Sunday's walk around Linacre was a quick affair, but included my first singing Chiffchaffs of the year, 3 in total. Lots of other resident birds were also singing (Goldcrest and  Song Thrush being the best)  and a Great-spotted Woodpecker was heard drumming again. 1 Common Buzzard was seen in the field by the main entrance again and a Grey Wagtail on the overflow of the middle reservoir was a great sight.

Signs of winter however, were still in evidence with several Siskin heard around the Larch woodlands and a single Black-headed Gull which was on the middle reservoir and may well be the last until late August when the first birds start to return. 

Other birds of note were: Great-crested Grebe (3 summer plumaged birds), Mallard (51), Coot (15, including a lot of display and aggressive behaviour), Moorhen (16), Mandarin (11), Little Grebe (2), Tufted Duck (21),

Saturday, 19 March 2011

Raptor Fest - Upper Derwent Valley- 19th March 2011

The last time I blogged about the Upper Derwent Valley back in January the news wasn't good. I was reporting about raptor persecution during the 2010 breeding season. Thankfully today's post is a lot more pleasant and hopefully enjoyable.

Today's walk was organised by the Derbyshire Ornithological Society and involved a morning watching raptors dispalying above the skies of Howden and Derwent Water. Unfirtunately no pictures of the birds as they were too far away and too high up!

We met at Fairholmes Car Park at 9am and the first raptors soon put in an appearance, when an enormous female Goshawk was identified flying high over the moors. This wasn't to be our only sighting of this iconic species, however, and several more were spotted throughout the morning. Common Buzzards lived up to their name,with numbers in double figures. A pair of Kestrels were also recorded and several Sparrowhawks were noted high up in display. One Peregrine Falcon was seen in the company of two Buzzards amd the honourary raptors, Ravens, were also recdorded, when four birds were seen together at the top of the valley. The final raptor of the day was a "ringtail" Hen Harrier, which was found from Windy Corner, high over the moors.

Other birds present included a beautiful male Red-breasted Merganser preening and feeding on Howden Water, my first Meadow Pipit of the year, Siskin, Red Grouse and a pair of Pied Wagtail.

Pied Wagtail

These sightings prove that the area is still a very popular one for many different birds of prey. Let's hope this year's breeding season is a lot more productive than last year's!!!

Sunday, 13 March 2011

Linacre WeBS Walk - 12th March 2011

This month's WeBS walk took place on a mild, dry morning with an excellent turn out of 10 participants. As "predicted" last week we were very lucky and managed to find our first summer migrant, when a Chiffchaff was located feeding in the willows by the top reservoir. This record is two weeks earlier than last year and, who knows, perhaps it refers to an over wintering individual or just an early returning migrant? Other signs of spring were drumming Great-spotted Woodpecker, singing Dunnock, Wren, Goldcrest, Song Thrush and Great Tit, as well as our first frogspawn in the top reservoir, by the bridge.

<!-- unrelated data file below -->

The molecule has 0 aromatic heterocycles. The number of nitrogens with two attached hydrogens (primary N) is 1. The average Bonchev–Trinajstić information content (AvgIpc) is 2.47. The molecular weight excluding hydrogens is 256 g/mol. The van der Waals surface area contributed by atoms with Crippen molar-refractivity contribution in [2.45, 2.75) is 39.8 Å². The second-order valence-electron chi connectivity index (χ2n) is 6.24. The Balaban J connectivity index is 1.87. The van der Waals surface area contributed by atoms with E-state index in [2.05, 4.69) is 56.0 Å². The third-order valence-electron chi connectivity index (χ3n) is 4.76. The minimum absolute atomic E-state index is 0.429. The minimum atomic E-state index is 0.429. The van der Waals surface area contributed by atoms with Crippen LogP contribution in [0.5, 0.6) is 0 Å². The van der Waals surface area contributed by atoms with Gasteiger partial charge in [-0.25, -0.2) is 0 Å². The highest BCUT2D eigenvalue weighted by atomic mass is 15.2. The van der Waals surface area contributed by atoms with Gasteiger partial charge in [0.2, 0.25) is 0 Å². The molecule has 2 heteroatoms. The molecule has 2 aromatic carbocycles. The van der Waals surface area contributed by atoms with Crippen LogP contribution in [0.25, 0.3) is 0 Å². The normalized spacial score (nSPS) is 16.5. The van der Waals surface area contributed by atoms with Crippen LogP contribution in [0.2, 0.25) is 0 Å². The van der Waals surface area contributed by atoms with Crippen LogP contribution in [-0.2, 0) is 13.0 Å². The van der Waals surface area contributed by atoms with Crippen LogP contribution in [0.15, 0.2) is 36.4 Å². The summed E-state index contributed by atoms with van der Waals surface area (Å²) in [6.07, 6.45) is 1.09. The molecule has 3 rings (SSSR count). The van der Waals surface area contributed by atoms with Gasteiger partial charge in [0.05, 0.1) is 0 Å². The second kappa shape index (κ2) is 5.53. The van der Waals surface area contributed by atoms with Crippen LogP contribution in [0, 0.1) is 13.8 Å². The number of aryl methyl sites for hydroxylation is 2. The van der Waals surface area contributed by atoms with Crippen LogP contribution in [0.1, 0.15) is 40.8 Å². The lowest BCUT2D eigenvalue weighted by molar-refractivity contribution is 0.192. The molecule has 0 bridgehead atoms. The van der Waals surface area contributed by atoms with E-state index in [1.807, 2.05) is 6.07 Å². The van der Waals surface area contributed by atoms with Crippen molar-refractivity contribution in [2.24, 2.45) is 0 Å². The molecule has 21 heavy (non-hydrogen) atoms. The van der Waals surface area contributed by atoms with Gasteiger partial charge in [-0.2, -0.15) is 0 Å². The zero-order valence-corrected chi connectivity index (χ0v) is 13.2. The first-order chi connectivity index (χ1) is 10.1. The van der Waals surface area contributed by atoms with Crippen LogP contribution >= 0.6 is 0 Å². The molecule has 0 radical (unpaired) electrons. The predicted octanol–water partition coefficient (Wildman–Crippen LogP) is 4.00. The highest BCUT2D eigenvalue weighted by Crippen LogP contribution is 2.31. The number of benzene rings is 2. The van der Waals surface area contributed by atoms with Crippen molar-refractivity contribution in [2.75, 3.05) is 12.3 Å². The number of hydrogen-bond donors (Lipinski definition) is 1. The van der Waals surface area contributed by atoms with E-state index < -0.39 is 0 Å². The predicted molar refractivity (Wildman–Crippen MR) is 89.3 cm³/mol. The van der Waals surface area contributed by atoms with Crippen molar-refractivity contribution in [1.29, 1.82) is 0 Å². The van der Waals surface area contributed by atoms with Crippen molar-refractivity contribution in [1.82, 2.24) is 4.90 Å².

Frogspawn (Can you see it?)

Following on from last week's summer plumaged Cormorant the group managed to find 4 individuals on the bottom reservoir this morning, including 2 summer plumaged birds. This constitutes our highest ever record, and although it's most likely too late to set up a breeding colony this year, perhaps it bodes well for next year?

Other water birds recorded this month were: Black-headed Gull (54), Goosander (1 male), Coot (9),Moorhen (12), Tufted Duck (18), Mallard (46), Grey Heron (1), Mandarin Duck (9), Little Grebe (1), Great-crested Grebe (2).

Sunday, 6 March 2011

RSPB Old Moor - 6th March 2011

As those of you who know me will most likely know I do like to look at gulls- especially those that are still relatively uncommon and tricky to see such as Mediterranean Gull!! As such, I managed to persuade my family to have a drive over to RSPB Old Moor near Barnsley in South Yorkshire to see if we could catch up with an adult summer-plumaged bird that has been present for a few days. Lady luck was on our side, and as soon as we sat down in the hide we managed to pick up the bird sat approximately 300m away in amongst the large and very noisy Black-headed Gull colony.

Mediterranean (left) and Black-headed Gull

Many people feel intimidated with gull identification, but if you look at this picture, it soon becomes clear that the Med Gull is slightly larger than the Black-headed and has a much blacker hood (unlike the chocolate-brown one shown here on the BH Gulls) which also extends much further down the bird's neck. In addition it has a thicker, much redder beak, and , as an adult, the wings of a Med Gull are completely white, whereas the BH Gull has black in them (the primaries I think, but don't quote me!!) All in all a beautiful bird and one well worth a visit if you get time.

Other waterbirds present on the reserve this afternoon included 100+ Wigeon, about half a dozen Goosander, Lapwing, 1 Redshank, a few pairs of Oystercatcher, which were settling down to breed,Little and Great-crested Grebe and several pairs of Gadwall, Mallard, Tufted Duck and Teal.

Male and female Gadwall

We didn't spend much time looking at the smaller birds today (the cafe was calling!), however we did manage to see Tree Sparrow, a real Old Moor speciality, Goldfinch, Greenfinch and the usual Tit species.

Saturday, 5 March 2011

Linacre Reservoir - 5th March 2011

Despite some very murky, overcast conditions I decided to have a couple of hours around Linacre this morning, just in case any summer migrants had come in. Unfortunately non had, but I did manage to get the first wildfowl counts of the month and hear drumming Great-spotted Woodpeckers and my first Grey Wagtail of the year.

Great-spotted Woodpecker

Waterfowl numbers were average for this time of the year with the following recorded: Mallard (43), Coot (14), Moorhen (14), Tufted Duck (20), Black-headed Gull (30), Great-crested Grebe (2), Little Grebe (2), Mandarin (12), Grey Heron (1), Cormorant (1) and Grey Wagtail (1).

The Great-crested Grebes were together on the middle reservoir, so hopefully they should breed here again. Other signs of breeding activity included singing by the Grey Wagtail, the Cormorant being in full summer plumage and the Mandarin flying around and disappearing into the woods west of the reservoirs where people tell me they nest.


The usual woodland birds were recorded again with singing from Great Tit, Song Thrush, Goldcrest, Dunnock and Chaffinch. At least 4 Great-spotted Woodpeckers were chasing each other through the trees and at least 2 were drumming in the same area.

This month's WeBS walk takes place next Saturday (12th) at 8.30am in the lower car park, so here's hoping we can record our first Chiffchaffs!